Some people have this idea that meditation is sort of evidence that the main aspect of Buddhism is removing themselves from the world and retreating into a meditative mental state, pleasant and disengaged. Meditation is just an exercise in mindfulness, attention. With time it spills into everyday life. Contrary to what a lot of people think meditation is boring. Knees hurt, nothing happens, banal thoughts swarm inside your head, the clock has frozen, you are bored to death. But then you catch glimpses of stillness, gaps between thoughts, when thoughts cease to exist. That's when you get insights into the nature of reality, your mind and pretty much everything else.

Brad Warner mentioned this experiment. They hooked up people to the electro-encephalography machines. Every several seconds there is a beep going off. EEG reflects some sort of response to the beep, a small spike. In ordinary people this spike disappears after a few minutes. In monks experienced in meditation they never go away. IN other words, their minds experience reality as close as is possible for a human mind.

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PostPosted: Fri Nov 30, 2018 5:41 pm 
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Jesus dude, write a book. So many words...
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when you get angry, instead of trying to calm yourself down bring your attention to the actual sense of anger. Wherever it is: your chest, abdomen, feel your heart pounding, fingers trembling etc. The result of this practice is you eventually understand that anger is simply a reaction of your body to something. In other words, you are not your anger, if it makes any sense. Eventually you can get angry without getting upset. Sort of showing your anger to your kid when necessary without being caught in the physiology of the reaction.
Anyway, this above is an example of what I was talking about. By examining the cause-and-effect of stimuli and your reaction to it--physical, emotional, psychological--you can train it and use it constructively. The broader point is that you can use this same process on anything: personal relations, skill development, strategy, spirituality.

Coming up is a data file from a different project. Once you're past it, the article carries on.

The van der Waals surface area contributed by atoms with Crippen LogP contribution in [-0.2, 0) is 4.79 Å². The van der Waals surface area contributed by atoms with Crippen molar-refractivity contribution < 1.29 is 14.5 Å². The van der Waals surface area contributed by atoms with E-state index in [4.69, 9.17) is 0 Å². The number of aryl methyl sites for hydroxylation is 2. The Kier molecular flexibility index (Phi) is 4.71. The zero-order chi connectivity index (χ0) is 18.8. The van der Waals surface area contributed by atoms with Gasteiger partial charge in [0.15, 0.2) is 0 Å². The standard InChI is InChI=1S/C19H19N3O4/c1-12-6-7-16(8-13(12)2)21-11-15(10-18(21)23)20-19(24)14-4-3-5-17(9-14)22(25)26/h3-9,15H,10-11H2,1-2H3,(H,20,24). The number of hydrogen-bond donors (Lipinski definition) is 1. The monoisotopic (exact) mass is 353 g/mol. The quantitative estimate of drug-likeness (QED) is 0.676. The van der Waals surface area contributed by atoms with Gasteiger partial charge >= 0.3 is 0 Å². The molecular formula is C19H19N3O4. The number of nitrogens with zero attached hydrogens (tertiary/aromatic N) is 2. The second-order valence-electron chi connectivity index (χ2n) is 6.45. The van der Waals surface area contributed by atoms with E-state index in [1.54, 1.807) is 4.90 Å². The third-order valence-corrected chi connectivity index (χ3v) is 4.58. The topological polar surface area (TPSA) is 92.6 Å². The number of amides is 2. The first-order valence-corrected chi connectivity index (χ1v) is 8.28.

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This approach - get there instead of run away from it - is more typical for the Eastern cultures.
Total fallacy having lived my entire life in an 80%+ Asian society. Asians are literally the least self aware people imaginable.

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PostPosted: Fri Nov 30, 2018 10:16 pm 
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I don't mean to sound condescending, but you mentioned couple of things that made me cringe. Repeating "impermanence" one hundred times while stuck in traffic may help relaxation (even though you could repeat "induction" or "crystallisation" with the same effect), but I don't think it changes your way of looking at things. What would is a big topic for discussion.
I should clarify, as there is a misunderstanding here. I meditate while repeating the word "impermanence" - on the out breath, on the in breath, on both breaths, at whatever cadence I feel like (have tried all 4 versions). It seems to imbed a sense of the impermanent nature of things, at least for a while (a week or so after one session).
Quote:

One really big Buddhist concept is the idea of being one and the same with everything else. The same way the waves in the surf are part of the ocean. You are not separate from the person next to you, Fat Cat, me, the house across the road etc. Thinking about the world radically changes the idea of compassion: when you get the "oneness" you will be hurting about the person's misfortune with the same intensity as you will about your own. His pain - your own.
Haha, not an easy task by any means :)
Quote:

One Russian author I cherish a lot once said: the best advise to the youth he can give - work on your full lotus position, it will be very, very useful later. Implying being able to sit Zazen, of course. Try find that in the self-help books! Another thing he said in one of his books - chasing happiness for yourself is similar to the arrow of a compass to point at itself. The easiest way to find happiness is to give it to someone else. One caveat - you cannot be choosy, you have to be doing it to everyone.

Anyway, this is a very rudimentary expression of some great ideas. There are many ways to sing the proverbial cat, and Buddhism is only one of them.